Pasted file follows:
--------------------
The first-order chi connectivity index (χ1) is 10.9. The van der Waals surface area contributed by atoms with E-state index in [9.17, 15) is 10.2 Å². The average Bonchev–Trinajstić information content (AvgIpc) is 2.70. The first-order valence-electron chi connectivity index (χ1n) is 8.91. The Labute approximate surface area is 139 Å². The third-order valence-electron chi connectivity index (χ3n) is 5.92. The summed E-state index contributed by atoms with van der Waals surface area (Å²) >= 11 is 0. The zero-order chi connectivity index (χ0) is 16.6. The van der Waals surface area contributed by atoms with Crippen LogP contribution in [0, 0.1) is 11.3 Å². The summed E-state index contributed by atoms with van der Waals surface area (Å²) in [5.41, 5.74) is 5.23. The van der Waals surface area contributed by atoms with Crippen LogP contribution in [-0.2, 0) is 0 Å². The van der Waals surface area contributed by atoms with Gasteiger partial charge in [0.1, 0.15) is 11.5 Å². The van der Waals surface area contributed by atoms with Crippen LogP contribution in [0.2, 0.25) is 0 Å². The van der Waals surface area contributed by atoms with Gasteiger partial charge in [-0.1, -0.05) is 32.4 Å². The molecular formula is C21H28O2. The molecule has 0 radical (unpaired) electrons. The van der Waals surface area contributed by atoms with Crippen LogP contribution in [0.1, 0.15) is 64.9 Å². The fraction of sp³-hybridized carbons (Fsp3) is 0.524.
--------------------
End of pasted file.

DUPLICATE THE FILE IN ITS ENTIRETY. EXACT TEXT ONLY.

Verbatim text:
The first-order chi connectivity index (χ1) is 10.9. The van der Waals surface area contributed by atoms with E-state index in [9.17, 15) is 10.2 Å². The average Bonchev–Trinajstić information content (AvgIpc) is 2.70. The first-order valence-electron chi connectivity index (χ1n) is 8.91. The Labute approximate surface area is 139 Å². The third-order valence-electron chi connectivity index (χ3n) is 5.92. The summed E-state index contributed by atoms with van der Waals surface area (Å²) >= 11 is 0. The zero-order chi connectivity index (χ0) is 16.6. The van der Waals surface area contributed by atoms with Crippen LogP contribution in [0, 0.1) is 11.3 Å². The summed E-state index contributed by atoms with van der Waals surface area (Å²) in [5.41, 5.74) is 5.23. The van der Waals surface area contributed by atoms with Crippen LogP contribution in [-0.2, 0) is 0 Å². The van der Waals surface area contributed by atoms with Gasteiger partial charge in [0.1, 0.15) is 11.5 Å². The van der Waals surface area contributed by atoms with Crippen LogP contribution in [0.2, 0.25) is 0 Å². The van der Waals surface area contributed by atoms with Gasteiger partial charge in [-0.1, -0.05) is 32.4 Å². The molecular formula is C21H28O2. The molecule has 0 radical (unpaired) electrons. The van der Waals surface area contributed by atoms with Crippen LogP contribution in [0.1, 0.15) is 64.9 Å². The fraction of sp³-hybridized carbons (Fsp3) is 0.524.